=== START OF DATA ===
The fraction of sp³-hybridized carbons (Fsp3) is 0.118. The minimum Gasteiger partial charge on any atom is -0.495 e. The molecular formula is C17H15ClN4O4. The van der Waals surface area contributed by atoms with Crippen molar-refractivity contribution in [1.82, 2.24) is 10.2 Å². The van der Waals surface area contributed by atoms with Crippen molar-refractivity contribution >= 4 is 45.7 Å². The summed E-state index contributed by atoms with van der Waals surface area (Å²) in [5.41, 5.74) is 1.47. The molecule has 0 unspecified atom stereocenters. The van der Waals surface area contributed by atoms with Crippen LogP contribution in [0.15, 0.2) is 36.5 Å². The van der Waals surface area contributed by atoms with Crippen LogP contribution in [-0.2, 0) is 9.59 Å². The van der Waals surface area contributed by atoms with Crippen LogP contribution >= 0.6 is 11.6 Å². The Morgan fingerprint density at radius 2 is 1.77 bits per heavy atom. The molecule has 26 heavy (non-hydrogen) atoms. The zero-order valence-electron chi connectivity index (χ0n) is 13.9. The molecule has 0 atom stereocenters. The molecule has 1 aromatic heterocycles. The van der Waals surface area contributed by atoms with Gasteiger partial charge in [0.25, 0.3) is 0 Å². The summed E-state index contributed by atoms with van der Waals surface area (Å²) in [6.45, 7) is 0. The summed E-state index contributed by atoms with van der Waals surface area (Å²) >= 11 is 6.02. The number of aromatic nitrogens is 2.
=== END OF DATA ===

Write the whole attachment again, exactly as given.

The fraction of sp³-hybridized carbons (Fsp3) is 0.118. The minimum Gasteiger partial charge on any atom is -0.495 e. The molecular formula is C17H15ClN4O4. The van der Waals surface area contributed by atoms with Crippen molar-refractivity contribution in [1.82, 2.24) is 10.2 Å². The van der Waals surface area contributed by atoms with Crippen molar-refractivity contribution >= 4 is 45.7 Å². The summed E-state index contributed by atoms with van der Waals surface area (Å²) in [5.41, 5.74) is 1.47. The molecule has 0 unspecified atom stereocenters. The van der Waals surface area contributed by atoms with Crippen LogP contribution in [0.15, 0.2) is 36.5 Å². The van der Waals surface area contributed by atoms with Crippen LogP contribution in [-0.2, 0) is 9.59 Å². The van der Waals surface area contributed by atoms with Crippen LogP contribution >= 0.6 is 11.6 Å². The Morgan fingerprint density at radius 2 is 1.77 bits per heavy atom. The molecule has 26 heavy (non-hydrogen) atoms. The zero-order valence-electron chi connectivity index (χ0n) is 13.9. The molecule has 0 atom stereocenters. The molecule has 1 aromatic heterocycles. The van der Waals surface area contributed by atoms with Gasteiger partial charge in [0.25, 0.3) is 0 Å². The summed E-state index contributed by atoms with van der Waals surface area (Å²) in [6.45, 7) is 0. The summed E-state index contributed by atoms with van der Waals surface area (Å²) >= 11 is 6.02. The number of aromatic nitrogens is 2.